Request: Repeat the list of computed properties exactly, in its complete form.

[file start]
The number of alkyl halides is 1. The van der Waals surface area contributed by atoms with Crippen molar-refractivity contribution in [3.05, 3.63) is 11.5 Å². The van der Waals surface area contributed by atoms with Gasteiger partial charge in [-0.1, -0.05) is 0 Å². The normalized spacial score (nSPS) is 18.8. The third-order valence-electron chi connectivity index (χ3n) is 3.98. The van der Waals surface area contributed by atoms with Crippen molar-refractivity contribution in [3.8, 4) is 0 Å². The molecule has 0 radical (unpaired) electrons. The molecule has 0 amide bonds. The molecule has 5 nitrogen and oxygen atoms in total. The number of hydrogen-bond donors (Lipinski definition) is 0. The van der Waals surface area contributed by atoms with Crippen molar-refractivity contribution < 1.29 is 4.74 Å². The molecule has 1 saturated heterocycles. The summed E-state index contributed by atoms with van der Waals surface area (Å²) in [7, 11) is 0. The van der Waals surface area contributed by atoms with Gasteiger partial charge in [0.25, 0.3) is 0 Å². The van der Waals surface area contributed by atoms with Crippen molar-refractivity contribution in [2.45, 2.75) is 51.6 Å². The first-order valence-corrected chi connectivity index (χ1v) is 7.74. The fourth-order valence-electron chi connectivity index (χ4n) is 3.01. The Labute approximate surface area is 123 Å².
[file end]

The number of alkyl halides is 1. The van der Waals surface area contributed by atoms with Crippen molar-refractivity contribution in [3.05, 3.63) is 11.5 Å². The van der Waals surface area contributed by atoms with Gasteiger partial charge in [-0.1, -0.05) is 0 Å². The normalized spacial score (nSPS) is 18.8. The third-order valence-electron chi connectivity index (χ3n) is 3.98. The van der Waals surface area contributed by atoms with Crippen molar-refractivity contribution in [3.8, 4) is 0 Å². The molecule has 0 radical (unpaired) electrons. The molecule has 0 amide bonds. The molecule has 5 nitrogen and oxygen atoms in total. The number of hydrogen-bond donors (Lipinski definition) is 0. The van der Waals surface area contributed by atoms with Crippen molar-refractivity contribution < 1.29 is 4.74 Å². The molecule has 1 saturated heterocycles. The summed E-state index contributed by atoms with van der Waals surface area (Å²) in [7, 11) is 0. The van der Waals surface area contributed by atoms with Gasteiger partial charge in [0.25, 0.3) is 0 Å². The van der Waals surface area contributed by atoms with Crippen molar-refractivity contribution in [2.45, 2.75) is 51.6 Å². The first-order valence-corrected chi connectivity index (χ1v) is 7.74. The fourth-order valence-electron chi connectivity index (χ4n) is 3.01. The Labute approximate surface area is 123 Å².